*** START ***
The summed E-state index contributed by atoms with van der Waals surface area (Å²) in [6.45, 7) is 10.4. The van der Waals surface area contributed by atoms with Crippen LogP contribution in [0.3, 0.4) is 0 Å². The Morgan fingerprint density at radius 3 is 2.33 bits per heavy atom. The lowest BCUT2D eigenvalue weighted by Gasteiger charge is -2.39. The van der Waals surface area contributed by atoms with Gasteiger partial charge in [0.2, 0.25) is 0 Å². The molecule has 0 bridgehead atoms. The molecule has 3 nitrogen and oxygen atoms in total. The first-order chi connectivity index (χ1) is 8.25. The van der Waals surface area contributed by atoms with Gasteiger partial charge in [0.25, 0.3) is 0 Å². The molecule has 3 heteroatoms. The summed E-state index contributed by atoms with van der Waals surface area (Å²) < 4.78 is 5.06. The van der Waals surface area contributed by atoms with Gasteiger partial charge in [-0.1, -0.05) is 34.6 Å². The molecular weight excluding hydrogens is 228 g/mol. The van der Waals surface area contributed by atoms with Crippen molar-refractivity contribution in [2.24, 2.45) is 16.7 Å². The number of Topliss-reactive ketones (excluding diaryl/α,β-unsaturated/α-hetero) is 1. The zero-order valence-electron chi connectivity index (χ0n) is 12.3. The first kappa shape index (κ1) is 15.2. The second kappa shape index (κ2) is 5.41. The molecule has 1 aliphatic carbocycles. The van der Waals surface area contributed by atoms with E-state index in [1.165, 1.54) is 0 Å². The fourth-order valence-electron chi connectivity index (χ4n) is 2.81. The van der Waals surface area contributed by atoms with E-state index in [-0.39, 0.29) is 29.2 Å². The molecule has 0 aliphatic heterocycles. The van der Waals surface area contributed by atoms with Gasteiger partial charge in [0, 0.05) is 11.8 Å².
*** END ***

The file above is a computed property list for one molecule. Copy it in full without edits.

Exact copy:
The summed E-state index contributed by atoms with van der Waals surface area (Å²) in [6.45, 7) is 10.4. The van der Waals surface area contributed by atoms with Crippen LogP contribution in [0.3, 0.4) is 0 Å². The Morgan fingerprint density at radius 3 is 2.33 bits per heavy atom. The lowest BCUT2D eigenvalue weighted by Gasteiger charge is -2.39. The van der Waals surface area contributed by atoms with Gasteiger partial charge in [0.2, 0.25) is 0 Å². The molecule has 0 bridgehead atoms. The molecule has 3 nitrogen and oxygen atoms in total. The first-order chi connectivity index (χ1) is 8.25. The van der Waals surface area contributed by atoms with Gasteiger partial charge in [0.25, 0.3) is 0 Å². The molecule has 3 heteroatoms. The summed E-state index contributed by atoms with van der Waals surface area (Å²) < 4.78 is 5.06. The van der Waals surface area contributed by atoms with Gasteiger partial charge in [-0.1, -0.05) is 34.6 Å². The molecular weight excluding hydrogens is 228 g/mol. The van der Waals surface area contributed by atoms with Crippen molar-refractivity contribution in [2.24, 2.45) is 16.7 Å². The number of Topliss-reactive ketones (excluding diaryl/α,β-unsaturated/α-hetero) is 1. The zero-order valence-electron chi connectivity index (χ0n) is 12.3. The first kappa shape index (κ1) is 15.2. The second kappa shape index (κ2) is 5.41. The molecule has 1 aliphatic carbocycles. The van der Waals surface area contributed by atoms with E-state index in [1.165, 1.54) is 0 Å². The fourth-order valence-electron chi connectivity index (χ4n) is 2.81. The van der Waals surface area contributed by atoms with E-state index in [-0.39, 0.29) is 29.2 Å². The molecule has 0 aliphatic heterocycles. The van der Waals surface area contributed by atoms with Gasteiger partial charge in [0, 0.05) is 11.8 Å².